The voyage into the “Heart of Darkness” is told to us through the eyes of Charlie Marlow. As Marlow is aboard the “Nellie” he tells his story of expedition and growth. The men on the boat sit still yet bored. Marlow is like an old man sharing a story of his childhood, that for himself may be of great significance, and lead to a lesson, but the children yearn to hear a story of magic, castles and sword fights. Joseph Conrad uses Marlow’s character to get across and express his own opinion.
The story Marlow shares with the other men, is a story of reflection. It is a mirror, like most experiences are. Experiences in our lives that teach us and reveal something in our lives that had to be fixed. In this case Marlow (or Conrad) uses Africa as the mirror into the hearts of early Europeans that wished to colonize and only help profit the “less unfortunate”. What was it exactly that this unchartered land had in store for Marlow?
As Marlow tells his story we see and understand the situations Marlow faced. In his first encounter with the tribes men, Marlow steps into a “gloomy circle of some inferno”, where dark figures surrounded him. He compares this incident with that of a massacre, the starving and wasting bodies lying in “confusion”. Marlow then encounters a young black boy with a piece of white cotton string tied around his neck. This simple piece of string symbolizes the young boy’s innocence. Shortly after Marlow offers the boy a biscuit, another one of the shapes approaches the river , crawling, and drinks of the water. Marlow could not stand the sight of the suffering any longer. It was as though he felt what they were feeling and just when he was willing to help, he stands up and walks away. The path where Marlow meets those that had traveled to an unknown land, and walked uncertain of where they where but sure of what they wanted, started here.
The patchwork young man ,( the Russian) is the only one in the jungle without an interest in gaining something out of the jungle, except for his own “breathing space”. His devotion for Kurtz is an admiration out of ignorance and perhaps even innocence. Through the Russian Marlow learns a great deal about who Kurtz really is.
lighthod A Dark Heart in Joseph Conrad’s Heart of Darkness
The Heart of Darkness
The Heart of Darkness has two storytellers: Joseph Conrad, the author, and the other being Marlow the story’s narrator. The narration that takes place is conceived mostly from Conrad’s opinions. Conrad is using Marlow as the embodiment of all the goodness that he represents. “But Marlow was not typical…His remark did not seem at all surprising. It was just like Marlow. It was accepted in silence” (p. 68). “Marlow sat cross-legged right aft, leaning against the mizzen-mast. He had sunken cheeks, a yellow complexion, a straight back, an ascetic aspect, and with his arms dropped, the palms of his outwards, resembled an idol” (p. 66).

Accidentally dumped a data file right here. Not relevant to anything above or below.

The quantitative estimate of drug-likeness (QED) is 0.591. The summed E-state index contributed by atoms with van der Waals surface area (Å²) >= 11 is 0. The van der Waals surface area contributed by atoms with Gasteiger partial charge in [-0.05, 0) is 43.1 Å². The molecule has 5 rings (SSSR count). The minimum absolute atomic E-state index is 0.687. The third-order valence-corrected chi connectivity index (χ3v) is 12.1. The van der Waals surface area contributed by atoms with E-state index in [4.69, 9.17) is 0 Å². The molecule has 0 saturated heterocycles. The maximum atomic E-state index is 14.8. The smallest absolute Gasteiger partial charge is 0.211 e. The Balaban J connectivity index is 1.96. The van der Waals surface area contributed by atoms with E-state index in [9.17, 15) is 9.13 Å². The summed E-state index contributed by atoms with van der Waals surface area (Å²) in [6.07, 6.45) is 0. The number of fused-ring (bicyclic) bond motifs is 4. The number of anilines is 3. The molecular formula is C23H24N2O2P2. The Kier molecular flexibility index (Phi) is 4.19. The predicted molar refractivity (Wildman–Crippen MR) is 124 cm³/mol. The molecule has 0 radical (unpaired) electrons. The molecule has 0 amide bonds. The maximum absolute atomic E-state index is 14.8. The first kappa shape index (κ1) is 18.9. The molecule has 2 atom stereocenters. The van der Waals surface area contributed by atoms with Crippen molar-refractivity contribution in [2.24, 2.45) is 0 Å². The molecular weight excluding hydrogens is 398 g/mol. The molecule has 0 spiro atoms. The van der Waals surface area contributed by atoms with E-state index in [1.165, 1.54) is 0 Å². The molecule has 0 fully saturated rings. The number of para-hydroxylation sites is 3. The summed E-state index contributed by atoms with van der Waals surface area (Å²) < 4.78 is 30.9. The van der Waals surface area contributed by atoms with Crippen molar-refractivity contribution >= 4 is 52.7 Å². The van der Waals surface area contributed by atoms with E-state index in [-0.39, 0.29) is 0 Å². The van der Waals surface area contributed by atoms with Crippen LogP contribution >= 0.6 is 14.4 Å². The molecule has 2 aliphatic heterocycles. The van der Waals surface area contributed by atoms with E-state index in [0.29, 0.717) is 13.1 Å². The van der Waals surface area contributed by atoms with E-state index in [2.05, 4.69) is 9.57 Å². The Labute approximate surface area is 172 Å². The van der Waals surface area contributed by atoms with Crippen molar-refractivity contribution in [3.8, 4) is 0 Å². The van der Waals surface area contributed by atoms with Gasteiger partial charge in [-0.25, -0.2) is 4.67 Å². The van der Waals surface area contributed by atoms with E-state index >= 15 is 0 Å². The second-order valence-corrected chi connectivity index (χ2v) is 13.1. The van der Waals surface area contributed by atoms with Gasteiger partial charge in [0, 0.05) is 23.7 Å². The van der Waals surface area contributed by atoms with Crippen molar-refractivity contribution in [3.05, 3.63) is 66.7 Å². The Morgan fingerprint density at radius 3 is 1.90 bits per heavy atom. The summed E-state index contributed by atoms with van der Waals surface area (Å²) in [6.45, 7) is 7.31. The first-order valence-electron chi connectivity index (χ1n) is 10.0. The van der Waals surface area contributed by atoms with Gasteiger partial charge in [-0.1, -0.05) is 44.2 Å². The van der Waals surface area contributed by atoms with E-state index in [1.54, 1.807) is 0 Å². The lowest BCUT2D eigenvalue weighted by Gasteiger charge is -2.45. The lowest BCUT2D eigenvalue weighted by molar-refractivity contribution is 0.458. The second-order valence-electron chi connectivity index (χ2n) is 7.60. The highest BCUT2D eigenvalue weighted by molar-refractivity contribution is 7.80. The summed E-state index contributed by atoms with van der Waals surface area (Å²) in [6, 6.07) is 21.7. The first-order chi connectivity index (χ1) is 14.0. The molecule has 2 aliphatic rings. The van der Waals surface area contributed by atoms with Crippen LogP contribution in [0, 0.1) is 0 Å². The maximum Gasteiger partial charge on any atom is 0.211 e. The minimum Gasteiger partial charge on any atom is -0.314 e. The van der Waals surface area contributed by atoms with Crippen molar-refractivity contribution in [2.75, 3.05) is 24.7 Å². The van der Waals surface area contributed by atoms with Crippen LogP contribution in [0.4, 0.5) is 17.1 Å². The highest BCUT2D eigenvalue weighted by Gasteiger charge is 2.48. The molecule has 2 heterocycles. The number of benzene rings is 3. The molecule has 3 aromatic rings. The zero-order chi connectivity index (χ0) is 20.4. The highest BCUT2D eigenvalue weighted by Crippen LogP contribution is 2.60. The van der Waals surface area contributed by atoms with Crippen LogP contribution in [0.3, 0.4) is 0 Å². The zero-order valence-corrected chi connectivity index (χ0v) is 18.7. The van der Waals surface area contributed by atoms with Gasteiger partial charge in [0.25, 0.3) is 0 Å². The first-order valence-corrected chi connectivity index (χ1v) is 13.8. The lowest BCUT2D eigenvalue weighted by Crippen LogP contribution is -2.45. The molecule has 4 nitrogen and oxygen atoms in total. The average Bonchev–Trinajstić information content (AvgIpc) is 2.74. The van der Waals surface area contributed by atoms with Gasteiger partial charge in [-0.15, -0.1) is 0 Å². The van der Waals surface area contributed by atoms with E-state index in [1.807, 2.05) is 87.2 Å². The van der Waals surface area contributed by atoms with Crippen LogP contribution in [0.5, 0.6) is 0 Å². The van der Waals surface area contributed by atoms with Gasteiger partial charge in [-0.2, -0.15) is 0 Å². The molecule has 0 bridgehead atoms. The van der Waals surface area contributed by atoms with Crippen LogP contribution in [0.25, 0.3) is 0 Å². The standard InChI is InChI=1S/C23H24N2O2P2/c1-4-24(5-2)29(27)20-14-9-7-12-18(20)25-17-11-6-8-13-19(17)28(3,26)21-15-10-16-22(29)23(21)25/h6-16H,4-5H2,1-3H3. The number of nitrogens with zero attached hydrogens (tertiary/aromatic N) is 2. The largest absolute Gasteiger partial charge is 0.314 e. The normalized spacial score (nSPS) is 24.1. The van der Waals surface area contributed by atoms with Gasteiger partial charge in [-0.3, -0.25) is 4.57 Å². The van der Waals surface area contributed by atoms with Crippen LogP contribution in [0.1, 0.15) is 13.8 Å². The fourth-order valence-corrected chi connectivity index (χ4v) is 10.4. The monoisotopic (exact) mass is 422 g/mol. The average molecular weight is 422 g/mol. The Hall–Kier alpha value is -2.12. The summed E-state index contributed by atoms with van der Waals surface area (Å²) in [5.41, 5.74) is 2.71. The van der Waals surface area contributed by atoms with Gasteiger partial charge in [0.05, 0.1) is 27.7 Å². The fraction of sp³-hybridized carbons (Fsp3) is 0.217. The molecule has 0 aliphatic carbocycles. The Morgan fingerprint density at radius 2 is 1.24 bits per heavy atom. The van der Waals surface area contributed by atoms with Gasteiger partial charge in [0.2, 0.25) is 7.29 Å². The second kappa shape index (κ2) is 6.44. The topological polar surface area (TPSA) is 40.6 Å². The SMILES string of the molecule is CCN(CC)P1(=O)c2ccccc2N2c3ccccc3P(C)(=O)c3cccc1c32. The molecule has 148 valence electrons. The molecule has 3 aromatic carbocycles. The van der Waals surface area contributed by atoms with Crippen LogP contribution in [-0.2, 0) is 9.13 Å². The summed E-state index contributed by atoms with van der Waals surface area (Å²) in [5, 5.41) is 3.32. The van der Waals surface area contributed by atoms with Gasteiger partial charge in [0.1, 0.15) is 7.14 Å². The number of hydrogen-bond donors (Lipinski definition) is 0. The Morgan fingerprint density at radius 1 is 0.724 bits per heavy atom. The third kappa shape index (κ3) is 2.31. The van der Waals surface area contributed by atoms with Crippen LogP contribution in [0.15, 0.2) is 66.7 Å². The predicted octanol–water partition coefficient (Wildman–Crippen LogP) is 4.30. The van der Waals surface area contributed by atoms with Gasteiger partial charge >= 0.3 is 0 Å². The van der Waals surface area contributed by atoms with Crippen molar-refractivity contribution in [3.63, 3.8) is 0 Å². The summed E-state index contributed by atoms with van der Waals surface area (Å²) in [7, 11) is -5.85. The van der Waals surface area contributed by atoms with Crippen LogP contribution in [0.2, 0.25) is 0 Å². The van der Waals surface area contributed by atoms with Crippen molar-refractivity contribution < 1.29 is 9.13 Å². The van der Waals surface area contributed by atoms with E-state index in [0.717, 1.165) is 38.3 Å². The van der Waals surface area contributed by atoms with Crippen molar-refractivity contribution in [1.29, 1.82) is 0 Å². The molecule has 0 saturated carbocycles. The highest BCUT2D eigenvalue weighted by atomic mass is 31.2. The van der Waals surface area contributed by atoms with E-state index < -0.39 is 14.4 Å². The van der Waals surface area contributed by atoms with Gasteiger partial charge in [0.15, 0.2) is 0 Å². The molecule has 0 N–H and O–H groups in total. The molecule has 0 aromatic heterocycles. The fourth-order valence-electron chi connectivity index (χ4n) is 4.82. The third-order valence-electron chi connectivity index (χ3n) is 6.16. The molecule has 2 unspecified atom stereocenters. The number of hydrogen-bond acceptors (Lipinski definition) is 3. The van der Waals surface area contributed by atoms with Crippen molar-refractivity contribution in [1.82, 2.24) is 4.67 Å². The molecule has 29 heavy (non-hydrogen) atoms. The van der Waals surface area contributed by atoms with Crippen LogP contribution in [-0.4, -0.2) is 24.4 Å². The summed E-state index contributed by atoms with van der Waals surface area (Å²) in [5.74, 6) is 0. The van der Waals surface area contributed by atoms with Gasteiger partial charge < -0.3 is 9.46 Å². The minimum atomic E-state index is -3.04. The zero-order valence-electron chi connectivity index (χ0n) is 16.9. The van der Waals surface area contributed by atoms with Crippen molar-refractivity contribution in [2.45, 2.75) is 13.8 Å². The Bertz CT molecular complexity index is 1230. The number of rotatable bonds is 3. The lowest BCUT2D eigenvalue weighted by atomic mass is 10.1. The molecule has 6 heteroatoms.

By doing this not only is Conrad implicates (or accuses) society of its terrible actions but he is also excluding himself. Throughout Marlow’s narrative there is no place where he ponders whether or not he has the right idea or even if his opinion is biased to his own liking. There is no way that any that we can verify the validity of his story but yet Marlow assumes his listeners and readers will believe his account. Strangely enough, after such a tale on the shameful acts of society, Marlow (or Conrad) expects us to believe his tale and maybe even attempt to change our actions.
Ironically, we can assume Marlow’s listeners and readers have been touched by this account. The story and it’s teller seem sincere but yet there is more than that. Marlow in this way has become like Kurtz, a voice that craves to be heard by its listeners. It is in this way that Kurtz and Marlow are both mouth pieces for Conrad’s voice. Conrad is questioning society for its flaws but while doing so he must also question himself. After all the crimes he’s accusing society for he must prove himself a worthy judge. Society nurtures the recognition of these crimes but it does not encourage the correction of these problems.
Both in Africa and in London, Marlow sees corruption and the paths to chaos but yet it is so much easier for him to condem the events that take place in both places than to hold someone accountable for the injustices. There is no way to finish reading The Heart of Darkness and not wonder why Marlow did not tell his tale to the owner’s of the company.